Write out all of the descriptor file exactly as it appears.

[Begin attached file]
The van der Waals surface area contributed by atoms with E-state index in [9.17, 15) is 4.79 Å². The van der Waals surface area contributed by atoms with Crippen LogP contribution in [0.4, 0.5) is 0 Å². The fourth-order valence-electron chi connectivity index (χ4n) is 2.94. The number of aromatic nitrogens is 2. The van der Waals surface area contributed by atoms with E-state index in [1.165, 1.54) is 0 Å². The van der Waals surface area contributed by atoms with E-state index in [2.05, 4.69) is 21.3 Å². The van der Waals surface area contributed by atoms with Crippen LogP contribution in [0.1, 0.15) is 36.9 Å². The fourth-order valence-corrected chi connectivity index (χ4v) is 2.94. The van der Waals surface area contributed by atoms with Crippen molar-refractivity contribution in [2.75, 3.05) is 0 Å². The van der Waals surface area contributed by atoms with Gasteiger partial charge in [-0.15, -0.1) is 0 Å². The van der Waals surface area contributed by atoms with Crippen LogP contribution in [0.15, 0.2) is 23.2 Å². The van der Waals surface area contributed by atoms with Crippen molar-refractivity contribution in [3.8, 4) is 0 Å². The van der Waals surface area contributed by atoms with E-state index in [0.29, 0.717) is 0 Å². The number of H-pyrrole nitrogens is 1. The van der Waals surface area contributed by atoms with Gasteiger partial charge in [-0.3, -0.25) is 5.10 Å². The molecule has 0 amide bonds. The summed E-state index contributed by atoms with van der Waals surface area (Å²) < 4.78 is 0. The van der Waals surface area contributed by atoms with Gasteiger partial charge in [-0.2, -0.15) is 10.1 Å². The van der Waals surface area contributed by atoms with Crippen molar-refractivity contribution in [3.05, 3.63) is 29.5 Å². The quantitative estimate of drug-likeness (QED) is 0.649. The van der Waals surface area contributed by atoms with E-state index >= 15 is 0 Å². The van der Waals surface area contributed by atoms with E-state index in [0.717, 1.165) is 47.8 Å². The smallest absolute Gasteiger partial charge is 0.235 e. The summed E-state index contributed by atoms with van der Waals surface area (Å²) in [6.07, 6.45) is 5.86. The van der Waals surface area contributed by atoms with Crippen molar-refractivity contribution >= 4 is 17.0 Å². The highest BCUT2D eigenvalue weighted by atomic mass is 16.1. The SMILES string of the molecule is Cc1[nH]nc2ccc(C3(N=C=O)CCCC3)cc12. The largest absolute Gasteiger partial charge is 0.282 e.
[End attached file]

The van der Waals surface area contributed by atoms with E-state index in [9.17, 15) is 4.79 Å². The van der Waals surface area contributed by atoms with Crippen LogP contribution in [0.4, 0.5) is 0 Å². The fourth-order valence-electron chi connectivity index (χ4n) is 2.94. The number of aromatic nitrogens is 2. The van der Waals surface area contributed by atoms with E-state index in [1.165, 1.54) is 0 Å². The van der Waals surface area contributed by atoms with E-state index in [2.05, 4.69) is 21.3 Å². The van der Waals surface area contributed by atoms with Crippen LogP contribution in [0.1, 0.15) is 36.9 Å². The fourth-order valence-corrected chi connectivity index (χ4v) is 2.94. The van der Waals surface area contributed by atoms with Crippen molar-refractivity contribution in [2.75, 3.05) is 0 Å². The van der Waals surface area contributed by atoms with Gasteiger partial charge in [-0.15, -0.1) is 0 Å². The van der Waals surface area contributed by atoms with Crippen LogP contribution in [0.15, 0.2) is 23.2 Å². The van der Waals surface area contributed by atoms with Crippen molar-refractivity contribution in [3.8, 4) is 0 Å². The van der Waals surface area contributed by atoms with E-state index in [0.29, 0.717) is 0 Å². The number of H-pyrrole nitrogens is 1. The van der Waals surface area contributed by atoms with Gasteiger partial charge in [-0.3, -0.25) is 5.10 Å². The molecule has 0 amide bonds. The summed E-state index contributed by atoms with van der Waals surface area (Å²) < 4.78 is 0. The van der Waals surface area contributed by atoms with Gasteiger partial charge in [-0.2, -0.15) is 10.1 Å². The van der Waals surface area contributed by atoms with Crippen molar-refractivity contribution in [3.05, 3.63) is 29.5 Å². The quantitative estimate of drug-likeness (QED) is 0.649. The van der Waals surface area contributed by atoms with E-state index >= 15 is 0 Å². The van der Waals surface area contributed by atoms with E-state index in [0.717, 1.165) is 47.8 Å². The smallest absolute Gasteiger partial charge is 0.235 e. The summed E-state index contributed by atoms with van der Waals surface area (Å²) in [6.07, 6.45) is 5.86. The van der Waals surface area contributed by atoms with Crippen molar-refractivity contribution >= 4 is 17.0 Å². The highest BCUT2D eigenvalue weighted by atomic mass is 16.1. The SMILES string of the molecule is Cc1[nH]nc2ccc(C3(N=C=O)CCCC3)cc12. The largest absolute Gasteiger partial charge is 0.282 e.